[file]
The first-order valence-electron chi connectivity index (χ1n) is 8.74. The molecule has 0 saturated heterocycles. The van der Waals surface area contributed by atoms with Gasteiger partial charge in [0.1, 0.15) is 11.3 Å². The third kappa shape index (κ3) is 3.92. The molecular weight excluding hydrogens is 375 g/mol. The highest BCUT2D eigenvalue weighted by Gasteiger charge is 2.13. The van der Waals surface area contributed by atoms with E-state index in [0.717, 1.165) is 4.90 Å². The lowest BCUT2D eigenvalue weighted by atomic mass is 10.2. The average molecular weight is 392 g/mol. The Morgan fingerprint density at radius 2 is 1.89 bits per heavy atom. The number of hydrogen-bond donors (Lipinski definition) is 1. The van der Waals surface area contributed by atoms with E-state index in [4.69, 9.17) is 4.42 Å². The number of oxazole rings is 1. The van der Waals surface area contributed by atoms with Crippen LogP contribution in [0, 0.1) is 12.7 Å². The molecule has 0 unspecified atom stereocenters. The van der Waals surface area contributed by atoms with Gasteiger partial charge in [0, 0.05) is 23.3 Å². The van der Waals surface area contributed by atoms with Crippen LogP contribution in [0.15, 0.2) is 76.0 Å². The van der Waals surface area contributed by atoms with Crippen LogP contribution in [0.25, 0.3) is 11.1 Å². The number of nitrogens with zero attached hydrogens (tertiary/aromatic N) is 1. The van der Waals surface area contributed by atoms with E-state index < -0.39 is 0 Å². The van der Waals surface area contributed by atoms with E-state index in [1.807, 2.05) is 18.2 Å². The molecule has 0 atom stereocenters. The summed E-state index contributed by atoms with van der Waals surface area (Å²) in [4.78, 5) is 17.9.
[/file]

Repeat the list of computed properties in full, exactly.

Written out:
The first-order valence-electron chi connectivity index (χ1n) is 8.74. The molecule has 0 saturated heterocycles. The van der Waals surface area contributed by atoms with Gasteiger partial charge in [0.1, 0.15) is 11.3 Å². The third kappa shape index (κ3) is 3.92. The molecular weight excluding hydrogens is 375 g/mol. The highest BCUT2D eigenvalue weighted by Gasteiger charge is 2.13. The van der Waals surface area contributed by atoms with E-state index in [0.717, 1.165) is 4.90 Å². The lowest BCUT2D eigenvalue weighted by atomic mass is 10.2. The average molecular weight is 392 g/mol. The Morgan fingerprint density at radius 2 is 1.89 bits per heavy atom. The number of hydrogen-bond donors (Lipinski definition) is 1. The van der Waals surface area contributed by atoms with E-state index in [4.69, 9.17) is 4.42 Å². The number of oxazole rings is 1. The van der Waals surface area contributed by atoms with Crippen LogP contribution in [0, 0.1) is 12.7 Å². The molecule has 0 unspecified atom stereocenters. The van der Waals surface area contributed by atoms with Gasteiger partial charge in [0, 0.05) is 23.3 Å². The van der Waals surface area contributed by atoms with Crippen LogP contribution in [0.15, 0.2) is 76.0 Å². The van der Waals surface area contributed by atoms with Crippen LogP contribution in [0.25, 0.3) is 11.1 Å². The number of nitrogens with zero attached hydrogens (tertiary/aromatic N) is 1. The van der Waals surface area contributed by atoms with E-state index < -0.39 is 0 Å². The van der Waals surface area contributed by atoms with E-state index in [1.807, 2.05) is 18.2 Å². The molecule has 0 atom stereocenters. The summed E-state index contributed by atoms with van der Waals surface area (Å²) in [4.78, 5) is 17.9.